75 years on from Bretton Woods
Seventy-five years ago this month, the world had a new plan.
A type of global co-operation never seen before.
Some 730 delegates from 44 countries made their way to Bretton Woods in the US state of New Hampshire.
Together, they created the Bretton Woods agreement…
…a blueprint for a new type of financial system…
Ending economic nationalism
Few people know that the planning for a Bretton Woods-style conference began two weeks after Pearl Harbor was bombed in December 1941.
Up until this point, the US had made a point of staying out of the Second World War.
But as the war progressed, the need for a ‘global’ monetary policy was becoming more paramount.
The bombing of Pearl Harbor brought both Japan and the US into the war.
Just before Christmas that year, US Treasury economist Harry Dexter White was asked to plan some sort of international framework that would prevent other nations from devaluing their currencies during the war.
Turn outs, British economist John Maynard Keynes was in the process of coming up with something similar.
Two and a half years later, from 1-22 July 1944, the tiny American town of Bretton Woods was flooded with people from all different countries willing to work together for a solution.
Rumour has it New Hampshire was chosen because Keynes begged for a cooler climate rather than a blistering Washington, DC summer.
The end result is the Bretton Woods Agreement.
This agreement put the world on a quasi-gold standard.
To create financial harmony, the US dollar was backed by one ounce of gold, pegged to US$35 per ounce.
And all other currencies were pegged to the US dollar.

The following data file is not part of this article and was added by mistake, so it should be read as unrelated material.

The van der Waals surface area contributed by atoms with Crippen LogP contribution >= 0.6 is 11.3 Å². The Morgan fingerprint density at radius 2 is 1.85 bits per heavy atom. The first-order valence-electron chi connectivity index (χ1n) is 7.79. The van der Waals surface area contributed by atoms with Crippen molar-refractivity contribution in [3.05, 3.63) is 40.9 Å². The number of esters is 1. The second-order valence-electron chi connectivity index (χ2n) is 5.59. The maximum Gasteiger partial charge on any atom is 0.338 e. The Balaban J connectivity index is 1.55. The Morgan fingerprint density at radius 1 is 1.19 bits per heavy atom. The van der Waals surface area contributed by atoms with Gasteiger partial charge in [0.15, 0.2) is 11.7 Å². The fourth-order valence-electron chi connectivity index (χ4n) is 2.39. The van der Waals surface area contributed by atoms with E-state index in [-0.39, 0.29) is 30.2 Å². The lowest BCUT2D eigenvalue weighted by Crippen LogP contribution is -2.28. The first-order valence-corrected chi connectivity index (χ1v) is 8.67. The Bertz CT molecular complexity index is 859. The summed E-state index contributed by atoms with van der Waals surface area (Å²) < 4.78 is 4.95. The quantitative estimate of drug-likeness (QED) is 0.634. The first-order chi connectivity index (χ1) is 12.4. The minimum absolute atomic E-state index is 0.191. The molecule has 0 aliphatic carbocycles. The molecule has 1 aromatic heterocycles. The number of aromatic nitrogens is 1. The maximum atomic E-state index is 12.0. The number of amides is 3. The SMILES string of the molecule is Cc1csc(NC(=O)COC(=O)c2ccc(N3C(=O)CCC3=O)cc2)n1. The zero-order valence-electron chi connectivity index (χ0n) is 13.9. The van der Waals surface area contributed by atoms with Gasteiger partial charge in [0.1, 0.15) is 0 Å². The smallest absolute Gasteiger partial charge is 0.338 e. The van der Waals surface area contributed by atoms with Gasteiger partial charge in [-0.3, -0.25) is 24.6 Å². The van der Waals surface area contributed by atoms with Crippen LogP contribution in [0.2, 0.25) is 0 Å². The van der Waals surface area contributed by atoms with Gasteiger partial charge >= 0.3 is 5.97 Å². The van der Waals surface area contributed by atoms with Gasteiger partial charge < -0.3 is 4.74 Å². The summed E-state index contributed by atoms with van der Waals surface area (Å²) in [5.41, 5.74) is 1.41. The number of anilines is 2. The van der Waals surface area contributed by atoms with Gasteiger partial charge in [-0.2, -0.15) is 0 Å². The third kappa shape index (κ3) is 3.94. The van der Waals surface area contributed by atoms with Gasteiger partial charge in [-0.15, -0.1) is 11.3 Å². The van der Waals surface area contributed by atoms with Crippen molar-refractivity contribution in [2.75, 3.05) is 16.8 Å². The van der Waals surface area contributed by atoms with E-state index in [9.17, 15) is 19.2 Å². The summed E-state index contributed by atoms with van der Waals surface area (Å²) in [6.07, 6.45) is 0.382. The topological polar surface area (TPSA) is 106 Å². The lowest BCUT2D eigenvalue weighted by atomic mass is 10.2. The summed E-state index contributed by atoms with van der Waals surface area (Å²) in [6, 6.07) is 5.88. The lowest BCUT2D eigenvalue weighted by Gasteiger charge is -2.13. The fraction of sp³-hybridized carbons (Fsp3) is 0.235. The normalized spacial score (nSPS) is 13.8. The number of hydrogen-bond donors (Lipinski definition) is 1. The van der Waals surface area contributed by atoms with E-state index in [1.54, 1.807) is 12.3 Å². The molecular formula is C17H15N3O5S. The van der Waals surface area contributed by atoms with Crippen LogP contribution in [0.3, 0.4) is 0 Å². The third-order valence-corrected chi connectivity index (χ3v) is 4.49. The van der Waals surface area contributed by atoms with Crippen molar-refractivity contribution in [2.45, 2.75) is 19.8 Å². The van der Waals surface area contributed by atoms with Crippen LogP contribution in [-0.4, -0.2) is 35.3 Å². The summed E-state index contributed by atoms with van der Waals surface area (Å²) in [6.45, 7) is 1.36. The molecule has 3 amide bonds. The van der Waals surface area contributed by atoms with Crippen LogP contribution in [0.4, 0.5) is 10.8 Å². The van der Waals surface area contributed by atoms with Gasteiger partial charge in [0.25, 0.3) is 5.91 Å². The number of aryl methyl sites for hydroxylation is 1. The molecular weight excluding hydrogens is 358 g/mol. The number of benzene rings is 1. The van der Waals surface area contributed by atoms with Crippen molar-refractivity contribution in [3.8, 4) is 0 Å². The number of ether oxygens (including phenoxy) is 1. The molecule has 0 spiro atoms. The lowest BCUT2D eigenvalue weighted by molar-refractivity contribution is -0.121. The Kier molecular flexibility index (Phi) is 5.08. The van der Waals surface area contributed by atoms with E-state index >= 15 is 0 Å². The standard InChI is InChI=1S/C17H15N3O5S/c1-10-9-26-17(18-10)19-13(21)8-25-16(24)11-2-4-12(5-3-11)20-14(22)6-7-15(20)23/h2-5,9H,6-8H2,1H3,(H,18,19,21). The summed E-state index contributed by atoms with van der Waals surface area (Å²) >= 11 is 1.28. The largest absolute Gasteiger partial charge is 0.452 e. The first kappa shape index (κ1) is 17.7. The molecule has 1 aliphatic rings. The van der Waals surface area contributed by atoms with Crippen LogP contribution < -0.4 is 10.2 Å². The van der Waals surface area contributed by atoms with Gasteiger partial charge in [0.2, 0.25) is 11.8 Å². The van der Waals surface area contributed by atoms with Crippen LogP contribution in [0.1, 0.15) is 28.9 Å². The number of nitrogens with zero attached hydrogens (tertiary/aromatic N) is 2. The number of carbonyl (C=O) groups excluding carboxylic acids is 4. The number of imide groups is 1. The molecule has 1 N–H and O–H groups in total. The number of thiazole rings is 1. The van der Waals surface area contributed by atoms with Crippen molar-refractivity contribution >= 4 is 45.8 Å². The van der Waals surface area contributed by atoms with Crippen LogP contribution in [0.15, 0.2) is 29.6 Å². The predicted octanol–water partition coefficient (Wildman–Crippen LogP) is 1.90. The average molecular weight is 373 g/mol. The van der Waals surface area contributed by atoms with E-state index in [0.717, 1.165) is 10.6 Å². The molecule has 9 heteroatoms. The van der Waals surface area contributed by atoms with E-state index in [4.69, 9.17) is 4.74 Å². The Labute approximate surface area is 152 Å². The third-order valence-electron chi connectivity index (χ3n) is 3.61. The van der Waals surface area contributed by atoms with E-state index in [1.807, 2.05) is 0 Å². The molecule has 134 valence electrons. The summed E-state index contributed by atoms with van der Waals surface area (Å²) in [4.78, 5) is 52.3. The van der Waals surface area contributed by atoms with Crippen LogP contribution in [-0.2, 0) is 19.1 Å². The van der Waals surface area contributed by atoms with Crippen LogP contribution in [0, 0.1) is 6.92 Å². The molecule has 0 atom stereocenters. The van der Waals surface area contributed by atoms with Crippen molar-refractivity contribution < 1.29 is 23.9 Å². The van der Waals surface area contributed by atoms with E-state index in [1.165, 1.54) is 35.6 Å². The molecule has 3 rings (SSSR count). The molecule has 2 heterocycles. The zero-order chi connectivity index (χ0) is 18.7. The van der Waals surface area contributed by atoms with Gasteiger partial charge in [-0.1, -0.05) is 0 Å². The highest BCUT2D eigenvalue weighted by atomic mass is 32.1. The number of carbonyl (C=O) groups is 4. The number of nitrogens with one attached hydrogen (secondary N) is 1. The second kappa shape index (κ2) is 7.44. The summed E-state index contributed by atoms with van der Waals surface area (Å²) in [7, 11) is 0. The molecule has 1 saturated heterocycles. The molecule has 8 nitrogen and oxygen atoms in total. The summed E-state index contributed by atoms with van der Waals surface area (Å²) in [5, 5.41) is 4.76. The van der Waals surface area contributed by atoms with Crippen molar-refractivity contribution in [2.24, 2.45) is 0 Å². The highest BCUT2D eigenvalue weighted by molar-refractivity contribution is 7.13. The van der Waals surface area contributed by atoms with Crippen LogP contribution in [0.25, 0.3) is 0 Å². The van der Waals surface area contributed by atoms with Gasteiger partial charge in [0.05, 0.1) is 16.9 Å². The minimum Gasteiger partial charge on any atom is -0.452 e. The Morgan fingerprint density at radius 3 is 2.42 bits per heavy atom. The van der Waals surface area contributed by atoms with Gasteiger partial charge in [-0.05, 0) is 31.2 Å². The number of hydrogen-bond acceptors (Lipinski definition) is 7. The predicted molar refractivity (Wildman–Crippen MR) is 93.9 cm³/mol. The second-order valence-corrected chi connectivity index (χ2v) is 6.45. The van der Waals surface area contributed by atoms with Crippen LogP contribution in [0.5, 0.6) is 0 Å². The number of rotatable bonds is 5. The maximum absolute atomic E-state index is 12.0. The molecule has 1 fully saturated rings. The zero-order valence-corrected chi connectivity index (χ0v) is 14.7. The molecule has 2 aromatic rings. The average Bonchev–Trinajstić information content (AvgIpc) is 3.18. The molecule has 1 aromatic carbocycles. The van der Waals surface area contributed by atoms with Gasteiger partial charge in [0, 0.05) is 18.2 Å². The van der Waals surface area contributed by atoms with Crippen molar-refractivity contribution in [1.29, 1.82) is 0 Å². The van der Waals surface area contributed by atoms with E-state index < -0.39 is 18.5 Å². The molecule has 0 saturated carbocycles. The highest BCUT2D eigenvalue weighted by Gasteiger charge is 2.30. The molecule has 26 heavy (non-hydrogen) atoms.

The exchange rates of other currencies were set. It then became the responsibility of the US government to control the supply of US dollars to support the system as it needed.
Pegging exchange rates was meant to prevent the persistent devaluing of currencies.
Basically, Bretton Woods was nothing more than a request to America’s allied nations to work together for the global good, rather than an act of economic nationalism.
At the same time, the International Monetary Fund was created to oversee the new exchange rates.
And the World Bank (initially called the International Bank for Reconstruction and Development) was set up as a lender of a ‘reserve currency’ to help countries ravished by the war.
Money games continue
The success of the Bretton Woods Agreement is probably a debate for another time.
Global trade flourished and billions of people were lifted out of extreme poverty. The world became less susceptible to trade ‘shocks’.
But by putting the US dollar at the epicentre of the new financial system, the world relied on the US to act in good faith for everyone else.
Former US President Richard Nixon’s decision to end the US dollar’s convertibility to gold led to unprecedented debt creation.
More the point, 75 years later, global currencies are right back where they started.
Bretton Woods was less about creating a stable financial system and more about preventing the devaluing of currencies to enhance economic competition.
However, as Jim points out today, this tit-for-tat currency devaluation began again a decade ago…and looks like it’s about to heat up once more.
Until next time,